Why are we happy? Are we drunk on something? Or are we getting used to this and becoming so numb that we don’t question things anymore? Unknown Forces is about that. In our petition for Syndromes and a Century, we talked about how they confiscated the print. Then some people even said on the website, it’s good that they have censorship, because if you cannot show your film you can show it somewhere else, like France. If France bans your film, then you should go to hell.

This kind of response shows the mentality of people, that they’re very not in tune. I’m not talking about freedom in the American sense; I’m talking about basic things like being able to say whatever we want to say. But we cannot. Some people don’t have this sense because they’ve been under this mind control for a long time, and it’s become part of their mentality. So for me, if we get real change, we’ll be ok. We can say more things but not everything, and those people can stay in their shells and they’ll be happy. It’s not affecting them anyway.

RS: On the petition website, there are so many signatures, and most of them are from Thailand. We were in some ways surprised about that, but it’s also very much a local issue.

AW: Yeah, because they put up with this for so long and not only independent filmmakers, either. Well, we don’t have independence. And especially videomakers who want to show their work have had to put up with this. This dialogue is good for people. In the petition, some people said, I don’t like your film at all, but I support your cause. So, wow, thank you!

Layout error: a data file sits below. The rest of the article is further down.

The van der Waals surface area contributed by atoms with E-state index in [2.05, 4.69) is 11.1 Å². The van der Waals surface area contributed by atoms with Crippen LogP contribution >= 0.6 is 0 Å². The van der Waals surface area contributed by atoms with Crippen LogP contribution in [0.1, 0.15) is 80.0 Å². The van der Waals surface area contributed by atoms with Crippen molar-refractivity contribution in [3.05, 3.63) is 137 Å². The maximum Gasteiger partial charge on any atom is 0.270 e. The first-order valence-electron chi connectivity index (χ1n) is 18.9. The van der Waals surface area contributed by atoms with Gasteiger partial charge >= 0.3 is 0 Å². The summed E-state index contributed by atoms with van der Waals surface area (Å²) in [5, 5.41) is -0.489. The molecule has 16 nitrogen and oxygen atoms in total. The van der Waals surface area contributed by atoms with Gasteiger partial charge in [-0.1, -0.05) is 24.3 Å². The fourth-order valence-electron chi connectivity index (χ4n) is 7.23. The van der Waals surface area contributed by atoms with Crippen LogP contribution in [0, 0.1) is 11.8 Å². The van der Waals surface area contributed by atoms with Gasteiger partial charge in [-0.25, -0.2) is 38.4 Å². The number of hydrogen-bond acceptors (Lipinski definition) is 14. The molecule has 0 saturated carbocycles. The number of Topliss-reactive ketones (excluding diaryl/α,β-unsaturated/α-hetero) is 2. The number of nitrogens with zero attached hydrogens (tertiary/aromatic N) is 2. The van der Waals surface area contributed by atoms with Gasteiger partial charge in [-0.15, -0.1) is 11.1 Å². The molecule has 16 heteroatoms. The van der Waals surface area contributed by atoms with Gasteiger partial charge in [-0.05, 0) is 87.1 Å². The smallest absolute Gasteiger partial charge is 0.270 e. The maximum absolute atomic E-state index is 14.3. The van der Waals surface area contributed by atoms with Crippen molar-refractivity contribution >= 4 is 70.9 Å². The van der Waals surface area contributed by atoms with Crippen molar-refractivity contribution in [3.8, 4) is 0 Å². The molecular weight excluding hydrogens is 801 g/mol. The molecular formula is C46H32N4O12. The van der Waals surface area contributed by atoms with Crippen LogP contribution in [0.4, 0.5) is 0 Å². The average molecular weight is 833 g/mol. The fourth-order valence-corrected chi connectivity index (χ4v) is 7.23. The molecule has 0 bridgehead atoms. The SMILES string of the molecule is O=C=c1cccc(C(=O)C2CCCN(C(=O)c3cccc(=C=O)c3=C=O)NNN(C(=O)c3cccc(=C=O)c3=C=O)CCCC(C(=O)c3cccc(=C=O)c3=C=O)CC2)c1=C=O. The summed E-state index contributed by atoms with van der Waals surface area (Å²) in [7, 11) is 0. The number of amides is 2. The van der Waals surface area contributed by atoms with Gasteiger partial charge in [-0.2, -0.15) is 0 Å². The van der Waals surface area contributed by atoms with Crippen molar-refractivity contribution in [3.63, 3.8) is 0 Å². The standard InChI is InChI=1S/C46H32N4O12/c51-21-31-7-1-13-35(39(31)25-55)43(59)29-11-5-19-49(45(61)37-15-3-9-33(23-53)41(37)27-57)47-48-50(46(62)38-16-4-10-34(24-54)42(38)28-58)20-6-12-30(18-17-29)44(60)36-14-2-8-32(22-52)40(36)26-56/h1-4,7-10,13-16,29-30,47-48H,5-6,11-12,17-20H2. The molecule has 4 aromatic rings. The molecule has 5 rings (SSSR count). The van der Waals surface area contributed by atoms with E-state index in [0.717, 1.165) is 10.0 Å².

RS: So what is it like as an independent filmmaker in Thailand, as a person outside the studio system? Is there a community of independent filmmakers or visual artists?

AW: You get into an alliance with many videomakers and artists. Still, I think it’s quite difficult because the Thai-speaking market is quite small when you think about how much money you need to spend to make one film. If your film is quite personal, then it is limited to certain genres; you need an outside market.

RS: You tell a story about waking up one morning and realizing that the world around you was not exactly as you thought it had been. Unknown Forces responds to that feeling in some way.

AW: I think it started with the political issue in 2006, when there was a coup to oust the prime minister. I started to realize that this is part of the thing we have freedom to do. In other coups, we always got bad results, and it never succeeded. During the last coup, I was thinking it’s the same, we never learn, and then it happened, people ousted the prime minister. So I think that this is the way that we start to question other areas where we’ve been repressed: politics, monarchy, religion, and so on. I am starting to think seriously about that and trying to educate myself more. My themes, my work has been about my personal life, focusing on my happiness I want to share, or my sadness. Now the political is really becoming part of this happiness or sadness.

RS: For Unknown Forces, we noticed there’s a kind of obscurity to each screen, each having something that is in some ways blocked, hinting at a language being spoken, something being spoken, or an object to be revealed. Like with the tent, you think that what’s inside is going to be revealed, the wind’s blowing, but…

AW: Ah, so you guys were waiting.

RS: Yet there’s nothing.